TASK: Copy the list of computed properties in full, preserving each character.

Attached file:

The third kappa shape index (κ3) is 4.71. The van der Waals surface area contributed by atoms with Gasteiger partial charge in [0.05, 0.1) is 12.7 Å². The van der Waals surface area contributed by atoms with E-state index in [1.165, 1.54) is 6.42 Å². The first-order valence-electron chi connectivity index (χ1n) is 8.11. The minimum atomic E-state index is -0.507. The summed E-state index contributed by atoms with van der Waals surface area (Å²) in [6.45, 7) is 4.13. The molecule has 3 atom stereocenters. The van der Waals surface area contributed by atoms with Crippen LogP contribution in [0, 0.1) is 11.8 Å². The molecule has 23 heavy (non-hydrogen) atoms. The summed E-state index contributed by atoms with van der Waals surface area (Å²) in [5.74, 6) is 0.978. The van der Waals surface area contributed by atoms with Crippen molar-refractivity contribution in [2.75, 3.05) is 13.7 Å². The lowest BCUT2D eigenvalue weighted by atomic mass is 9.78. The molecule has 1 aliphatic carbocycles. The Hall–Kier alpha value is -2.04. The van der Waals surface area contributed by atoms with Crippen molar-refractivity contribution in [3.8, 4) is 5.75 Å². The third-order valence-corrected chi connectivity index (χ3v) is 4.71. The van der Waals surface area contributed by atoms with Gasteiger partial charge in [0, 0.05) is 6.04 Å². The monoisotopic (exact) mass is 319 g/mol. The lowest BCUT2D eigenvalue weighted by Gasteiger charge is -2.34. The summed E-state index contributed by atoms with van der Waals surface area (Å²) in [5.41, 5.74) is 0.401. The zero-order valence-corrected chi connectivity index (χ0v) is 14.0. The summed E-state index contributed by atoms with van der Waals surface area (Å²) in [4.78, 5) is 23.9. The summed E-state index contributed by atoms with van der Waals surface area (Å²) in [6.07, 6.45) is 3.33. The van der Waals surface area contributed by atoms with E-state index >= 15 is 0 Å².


The third kappa shape index (κ3) is 4.71. The van der Waals surface area contributed by atoms with Gasteiger partial charge in [0.05, 0.1) is 12.7 Å². The van der Waals surface area contributed by atoms with E-state index in [1.165, 1.54) is 6.42 Å². The first-order valence-electron chi connectivity index (χ1n) is 8.11. The minimum atomic E-state index is -0.507. The summed E-state index contributed by atoms with van der Waals surface area (Å²) in [6.45, 7) is 4.13. The molecule has 3 atom stereocenters. The van der Waals surface area contributed by atoms with Crippen LogP contribution in [0, 0.1) is 11.8 Å². The molecule has 23 heavy (non-hydrogen) atoms. The summed E-state index contributed by atoms with van der Waals surface area (Å²) in [5.74, 6) is 0.978. The van der Waals surface area contributed by atoms with Crippen molar-refractivity contribution in [2.75, 3.05) is 13.7 Å². The lowest BCUT2D eigenvalue weighted by atomic mass is 9.78. The molecule has 1 aliphatic carbocycles. The Hall–Kier alpha value is -2.04. The van der Waals surface area contributed by atoms with Crippen molar-refractivity contribution in [3.8, 4) is 5.75 Å². The third-order valence-corrected chi connectivity index (χ3v) is 4.71. The van der Waals surface area contributed by atoms with Gasteiger partial charge in [0, 0.05) is 6.04 Å². The monoisotopic (exact) mass is 319 g/mol. The lowest BCUT2D eigenvalue weighted by Gasteiger charge is -2.34. The summed E-state index contributed by atoms with van der Waals surface area (Å²) in [5.41, 5.74) is 0.401. The zero-order valence-corrected chi connectivity index (χ0v) is 14.0. The summed E-state index contributed by atoms with van der Waals surface area (Å²) in [4.78, 5) is 23.9. The summed E-state index contributed by atoms with van der Waals surface area (Å²) in [6.07, 6.45) is 3.33. The van der Waals surface area contributed by atoms with E-state index >= 15 is 0 Å².